’16 Ford Mustang EcoboostFord has revived the Pony Package with the 2.3L Ecoboost engine.’17 Fiat 124 SpiderThe 124 Spider will be powered by the 1.4L turbo four-cylinder engine, and a six-speed manual is likely to be the standard transmission.Jeep CherokeeThe upcoming Jeep Cherokee will use the same nine-speed automatic transmission as the new Jeep Renegade.’16 California Special Ford Mustang GTAll California Special-equipped cars get 19-in. wheels with black-painted inserts. They also have a special faux gas cap in the trunk lid, reminiscent of the original Mustangs.
Eight Young Executives Network (YEN) members rode along on the YEN Power Tour in June, a journey of more than 1,500 miles from Madison, Wisconsin, to Baton Rouge, Louisiana. In addition to visiting each of the seven stops scheduled for the Hot Rod Power Tour, the YEN program added a twist of its own: Josh Backes, Tim Brueggeman, Jared Chavez, Cathy Clark, Matthew Davis, Keith McWilliams, Troy Spackman and Tyler Wesely each became advocates for the network and the industry, highlighting the variety of career choices available in the automotive specialty-equipment market. By the end of the week, the participants had become good friends.
Like so many small-business owners involved in automotive retail companies, David and Kevin Walker were enthusiasts early on. They loved anything with an engine, and they helped pay their way through college by working at a truck accessories store. That experience gave them a foundation in auto-parts retailing, so it was natural that they should start a store of their own when the chance presented itself. David was 21 and Kevin 20 in 2006 when they opened the doors to Custom Trucks Unlimited (CTU) in Auburn, Alabama.
Readers know that this is an industry of passion, so the media is quick to share the news and spread the word when legislation comes up that affects the industry. This is a good thing for readers, since legislation can change quickly, and staying up to date on the current status is important.
While trade events and large automotive gatherings such as the upcoming SEMA Show in November offer manufacturers unparalleled opportunities to introduce products to hungry buyers, they also present a challenge. How does a company break out and get noticed amid a sea of competitors and busy floor activity? For many companies, the answer is a show or project vehicle—which can not only grab attention at the Show but continue holding it long after if done right.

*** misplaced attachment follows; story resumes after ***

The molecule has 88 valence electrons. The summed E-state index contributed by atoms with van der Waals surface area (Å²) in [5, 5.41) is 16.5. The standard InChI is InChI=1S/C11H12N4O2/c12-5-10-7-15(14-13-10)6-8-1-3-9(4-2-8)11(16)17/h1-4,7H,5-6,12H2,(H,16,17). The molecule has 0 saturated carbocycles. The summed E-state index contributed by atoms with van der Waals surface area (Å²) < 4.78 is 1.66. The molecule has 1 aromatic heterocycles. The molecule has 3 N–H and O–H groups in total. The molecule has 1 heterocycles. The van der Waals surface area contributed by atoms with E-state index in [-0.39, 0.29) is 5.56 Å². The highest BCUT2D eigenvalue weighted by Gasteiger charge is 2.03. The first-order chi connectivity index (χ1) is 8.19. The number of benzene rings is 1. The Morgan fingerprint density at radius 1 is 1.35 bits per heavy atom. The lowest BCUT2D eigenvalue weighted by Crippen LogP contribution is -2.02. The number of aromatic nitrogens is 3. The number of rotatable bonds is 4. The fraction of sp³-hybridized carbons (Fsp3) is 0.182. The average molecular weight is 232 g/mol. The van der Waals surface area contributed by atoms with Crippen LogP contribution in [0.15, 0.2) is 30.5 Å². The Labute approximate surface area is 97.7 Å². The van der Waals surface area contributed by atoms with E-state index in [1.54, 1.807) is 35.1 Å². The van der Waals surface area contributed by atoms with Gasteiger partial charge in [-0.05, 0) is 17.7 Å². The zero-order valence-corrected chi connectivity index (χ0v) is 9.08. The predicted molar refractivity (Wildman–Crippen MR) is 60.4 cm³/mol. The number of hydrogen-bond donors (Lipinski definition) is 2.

Maybe all this hype about product data is just that—overblown excitement from a few nerdy technologists who are trying to tell us that more and more people will be demanding digitized information to power their so-called “electronic catalogs.” Heck, what’s wrong with paper catalogs anyway? Or the idea that the Internet is going to continue to grow and grow and might even eventually be a big part of consumer purchasing habits? Inconceivable! Statements like these sure make you wonder where some of these crazy ideas come from, don’t they?
At first glance, the 2015 SEMA Hall of Fame inductees may appear to have only one thing in common: farms. But upon closer inspection, you will notice something else. They are the epitome of “live your best life.” This is not always easy to do; there is no roadmap to that destination, yet the route defines who we are. And each Hall of Fame honoree embraced the crossroads as much as he chased the unknown. He exuded grace in hardships and saw chance in challenges. He believed in himself and in those around him when others may have disbelieved. What some called struggle, he called purpose. Their footprints leave invisible impressions on our own road map, reminding us of how to be on the way to where to be.